The defendant points out that the plaintiff was free to decide when and where to work. The defendant argues that, "though Ms. Peck agreed to deliver all papers by 6:00 a.m., she was free to start her route at whatever time before 6:00 a.m. she found to be most convenient." Defendant's Memorandum at 11 (citation omitted). Ms. Peck already stated in her affidavit that she was required to deliver weekday papers by 5:00 a.m., but even if the delivery time was actually 6:00 a.m., Ms. Peck stated that "there were several occasions on which the delivery truck did not arrive at the Lakeville warehouse until after 5:00 a.m." Peck aff. at 4. No one has addressed when the papers regularly arrived at the warehouse; thus, it appears that several times, the plaintiff had only one hour to make her deliveries. Since the Court is also unaware of the number of deliveries she had to make, or the size of her route, it cannot conclude whether this factor weighs in favor of the plaintiff's or the defendant's argument on the issue of whether the plaintiff was an independent contractor. This factor is, therefore, indeterminate.

8. The defendant's tax, benefit and payroll treatment of the plaintiff

The defendant states that the plaintiff was not on the newspaper's payroll, did not receive employee benefits and was treated as an independent contractor for all tax purposes. Defendant's Memorandum at 12. In Aymes v. Bonelli, 980 F.2d 857, 862 (2d Cir. 1992), these were highly probative factors in the court's conclusion that one party was an independent contractor. Indeed, the Second Circuit characterized them as "virtual admissions" by the defendant in that case that the plaintiff was an independent contractor. Id. In Aymes, on which the defendant relies, the defendant was the party asserting that the plaintiff was an employee, notwithstanding that the defendant in that case "did not pay a share of Aymes's social security taxes and did not withhold federal or state income taxes." Id. The defendant in this case has acted consistently with its current position before the Court. The plaintiff has also not disputed that she was not on the defendant's payroll, that the defendant did not pay a share of the plaintiff's social security taxes and that the defendant did not withhold state or federal taxes. Ainsworth aff. at 3. The plaintiff does allege that the defendant, "provided employee benefits to [her]." Plaintiff's Statement of Material Facts at 2 (no such allegation appears in Ms. Peck's affidavit, however). Apparently to answer this claim, the defendant filed an affidavit from Patricia C. Rissberger, manager of training and customer service programs for the defendant, who stated that the plaintiff did not participate in any employee benefits. Rissberger aff. at 1. Ms. Rissberger also stated in her affidavit that the plaintiff was offered the ability to purchase a voluntary accident insurance plan which was not endorsed, administered, or subsidized by the defendant. Therefore, these factors weigh heavily in favor of the defendant's position.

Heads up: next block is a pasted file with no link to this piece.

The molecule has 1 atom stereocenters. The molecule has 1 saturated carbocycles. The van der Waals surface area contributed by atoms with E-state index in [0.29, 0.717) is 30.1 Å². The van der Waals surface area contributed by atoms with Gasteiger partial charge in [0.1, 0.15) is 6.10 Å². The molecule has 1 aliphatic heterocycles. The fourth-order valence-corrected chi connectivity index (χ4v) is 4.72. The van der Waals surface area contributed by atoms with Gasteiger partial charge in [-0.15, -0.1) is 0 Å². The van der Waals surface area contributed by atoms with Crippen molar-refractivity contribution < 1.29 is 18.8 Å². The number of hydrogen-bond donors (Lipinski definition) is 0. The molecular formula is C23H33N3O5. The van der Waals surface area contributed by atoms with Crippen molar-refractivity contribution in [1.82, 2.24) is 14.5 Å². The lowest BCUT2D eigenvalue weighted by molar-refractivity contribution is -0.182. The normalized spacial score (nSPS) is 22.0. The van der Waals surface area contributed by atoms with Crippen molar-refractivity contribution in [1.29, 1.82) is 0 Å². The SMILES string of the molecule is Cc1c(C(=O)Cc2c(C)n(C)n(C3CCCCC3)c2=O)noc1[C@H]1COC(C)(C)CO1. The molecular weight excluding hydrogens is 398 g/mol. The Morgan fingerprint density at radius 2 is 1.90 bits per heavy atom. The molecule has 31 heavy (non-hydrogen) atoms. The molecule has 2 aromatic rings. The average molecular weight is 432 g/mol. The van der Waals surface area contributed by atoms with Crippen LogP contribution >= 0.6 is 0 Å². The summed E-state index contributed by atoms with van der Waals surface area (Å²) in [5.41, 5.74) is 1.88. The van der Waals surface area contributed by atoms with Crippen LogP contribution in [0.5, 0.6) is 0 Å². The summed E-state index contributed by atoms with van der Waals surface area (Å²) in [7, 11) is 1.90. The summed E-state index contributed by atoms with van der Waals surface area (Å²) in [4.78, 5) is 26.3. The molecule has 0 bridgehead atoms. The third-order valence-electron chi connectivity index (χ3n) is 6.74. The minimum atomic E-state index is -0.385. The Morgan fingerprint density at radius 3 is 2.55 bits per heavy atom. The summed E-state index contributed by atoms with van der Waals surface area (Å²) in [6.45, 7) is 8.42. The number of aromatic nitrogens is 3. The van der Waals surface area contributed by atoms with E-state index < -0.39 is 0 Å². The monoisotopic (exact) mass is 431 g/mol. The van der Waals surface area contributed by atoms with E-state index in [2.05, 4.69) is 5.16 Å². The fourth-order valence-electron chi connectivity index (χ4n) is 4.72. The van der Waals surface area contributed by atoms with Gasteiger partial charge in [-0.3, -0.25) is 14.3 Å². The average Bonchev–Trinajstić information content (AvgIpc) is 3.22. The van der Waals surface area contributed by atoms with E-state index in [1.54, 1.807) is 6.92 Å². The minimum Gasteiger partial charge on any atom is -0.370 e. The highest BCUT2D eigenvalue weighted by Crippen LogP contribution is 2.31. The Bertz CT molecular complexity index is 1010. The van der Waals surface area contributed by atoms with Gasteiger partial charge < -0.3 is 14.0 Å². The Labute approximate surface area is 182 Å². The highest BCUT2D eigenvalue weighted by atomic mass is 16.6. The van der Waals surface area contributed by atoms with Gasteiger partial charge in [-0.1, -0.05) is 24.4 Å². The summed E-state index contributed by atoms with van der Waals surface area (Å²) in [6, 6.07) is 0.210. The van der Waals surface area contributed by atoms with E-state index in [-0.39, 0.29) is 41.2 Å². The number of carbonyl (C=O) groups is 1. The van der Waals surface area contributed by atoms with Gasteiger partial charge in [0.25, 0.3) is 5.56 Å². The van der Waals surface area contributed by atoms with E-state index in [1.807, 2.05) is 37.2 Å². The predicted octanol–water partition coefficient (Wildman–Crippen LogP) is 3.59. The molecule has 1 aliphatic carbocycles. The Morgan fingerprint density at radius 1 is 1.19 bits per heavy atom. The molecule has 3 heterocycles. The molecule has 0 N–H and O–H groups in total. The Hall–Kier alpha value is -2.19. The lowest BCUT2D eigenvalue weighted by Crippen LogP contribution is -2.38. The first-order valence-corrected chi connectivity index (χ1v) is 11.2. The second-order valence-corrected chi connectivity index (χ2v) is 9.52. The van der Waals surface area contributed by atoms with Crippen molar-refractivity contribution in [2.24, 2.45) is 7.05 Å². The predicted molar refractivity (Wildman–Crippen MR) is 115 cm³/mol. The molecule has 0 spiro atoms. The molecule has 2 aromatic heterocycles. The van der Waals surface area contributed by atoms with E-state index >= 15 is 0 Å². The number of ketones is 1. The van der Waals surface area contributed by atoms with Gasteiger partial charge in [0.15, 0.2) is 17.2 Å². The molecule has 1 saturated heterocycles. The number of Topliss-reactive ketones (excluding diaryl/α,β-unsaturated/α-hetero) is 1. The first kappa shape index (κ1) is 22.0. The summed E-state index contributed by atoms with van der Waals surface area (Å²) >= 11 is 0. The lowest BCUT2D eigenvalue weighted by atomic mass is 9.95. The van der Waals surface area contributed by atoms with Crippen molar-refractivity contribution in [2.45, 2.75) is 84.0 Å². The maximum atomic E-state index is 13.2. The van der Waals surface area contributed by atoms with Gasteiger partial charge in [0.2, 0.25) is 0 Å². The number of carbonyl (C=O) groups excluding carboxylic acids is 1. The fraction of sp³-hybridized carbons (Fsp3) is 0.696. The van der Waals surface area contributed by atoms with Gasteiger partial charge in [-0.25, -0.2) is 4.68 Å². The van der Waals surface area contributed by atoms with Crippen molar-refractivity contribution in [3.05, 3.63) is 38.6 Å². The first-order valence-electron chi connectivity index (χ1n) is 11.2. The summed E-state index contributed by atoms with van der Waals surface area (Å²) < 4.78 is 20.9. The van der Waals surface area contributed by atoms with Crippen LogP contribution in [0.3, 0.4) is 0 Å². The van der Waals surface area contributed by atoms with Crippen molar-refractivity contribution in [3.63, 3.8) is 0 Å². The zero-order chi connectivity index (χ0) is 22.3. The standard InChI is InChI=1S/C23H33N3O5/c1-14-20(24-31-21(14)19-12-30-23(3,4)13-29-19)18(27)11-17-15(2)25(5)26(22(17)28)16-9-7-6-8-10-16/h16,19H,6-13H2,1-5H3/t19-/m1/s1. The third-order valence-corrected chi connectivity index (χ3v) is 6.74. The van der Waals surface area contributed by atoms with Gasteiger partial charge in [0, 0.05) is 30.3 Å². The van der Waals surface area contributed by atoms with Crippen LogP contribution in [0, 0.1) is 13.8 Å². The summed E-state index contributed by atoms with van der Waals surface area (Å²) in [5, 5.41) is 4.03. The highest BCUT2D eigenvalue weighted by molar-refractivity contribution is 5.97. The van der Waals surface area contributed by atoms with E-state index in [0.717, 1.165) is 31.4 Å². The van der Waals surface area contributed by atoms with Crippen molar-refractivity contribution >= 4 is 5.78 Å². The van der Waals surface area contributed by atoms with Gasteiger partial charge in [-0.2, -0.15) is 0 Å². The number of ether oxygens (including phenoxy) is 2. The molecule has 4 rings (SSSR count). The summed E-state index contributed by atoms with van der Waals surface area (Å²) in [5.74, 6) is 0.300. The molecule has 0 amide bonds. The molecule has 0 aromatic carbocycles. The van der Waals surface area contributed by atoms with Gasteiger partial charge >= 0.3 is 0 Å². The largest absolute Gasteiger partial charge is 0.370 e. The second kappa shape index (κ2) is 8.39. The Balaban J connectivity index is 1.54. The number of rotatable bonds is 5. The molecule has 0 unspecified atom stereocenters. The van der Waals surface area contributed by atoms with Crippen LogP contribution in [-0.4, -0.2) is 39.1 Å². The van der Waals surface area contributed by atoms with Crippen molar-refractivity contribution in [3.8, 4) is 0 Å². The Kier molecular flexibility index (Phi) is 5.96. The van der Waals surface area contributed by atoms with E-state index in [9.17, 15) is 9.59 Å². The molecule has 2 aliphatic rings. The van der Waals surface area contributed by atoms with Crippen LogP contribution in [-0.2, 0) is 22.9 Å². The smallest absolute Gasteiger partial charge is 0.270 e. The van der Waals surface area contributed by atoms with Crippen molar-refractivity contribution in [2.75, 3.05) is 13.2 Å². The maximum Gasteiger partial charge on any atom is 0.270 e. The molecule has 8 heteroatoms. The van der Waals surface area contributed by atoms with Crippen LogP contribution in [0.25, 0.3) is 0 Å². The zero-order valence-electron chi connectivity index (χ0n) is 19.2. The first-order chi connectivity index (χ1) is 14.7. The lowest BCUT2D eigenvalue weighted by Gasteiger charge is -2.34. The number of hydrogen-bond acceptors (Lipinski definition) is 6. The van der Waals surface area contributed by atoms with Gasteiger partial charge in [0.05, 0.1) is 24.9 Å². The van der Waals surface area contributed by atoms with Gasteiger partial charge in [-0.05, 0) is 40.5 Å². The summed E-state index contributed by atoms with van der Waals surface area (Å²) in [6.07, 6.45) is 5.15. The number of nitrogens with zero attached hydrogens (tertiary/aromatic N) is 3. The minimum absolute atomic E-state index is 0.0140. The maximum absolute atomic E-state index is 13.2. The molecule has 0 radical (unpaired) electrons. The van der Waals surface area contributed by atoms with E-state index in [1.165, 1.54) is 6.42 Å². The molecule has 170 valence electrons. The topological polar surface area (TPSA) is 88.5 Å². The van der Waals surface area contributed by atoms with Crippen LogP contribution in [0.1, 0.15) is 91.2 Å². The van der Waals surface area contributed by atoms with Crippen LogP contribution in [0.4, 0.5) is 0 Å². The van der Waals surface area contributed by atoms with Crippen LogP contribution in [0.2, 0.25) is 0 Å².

9. The defendant's business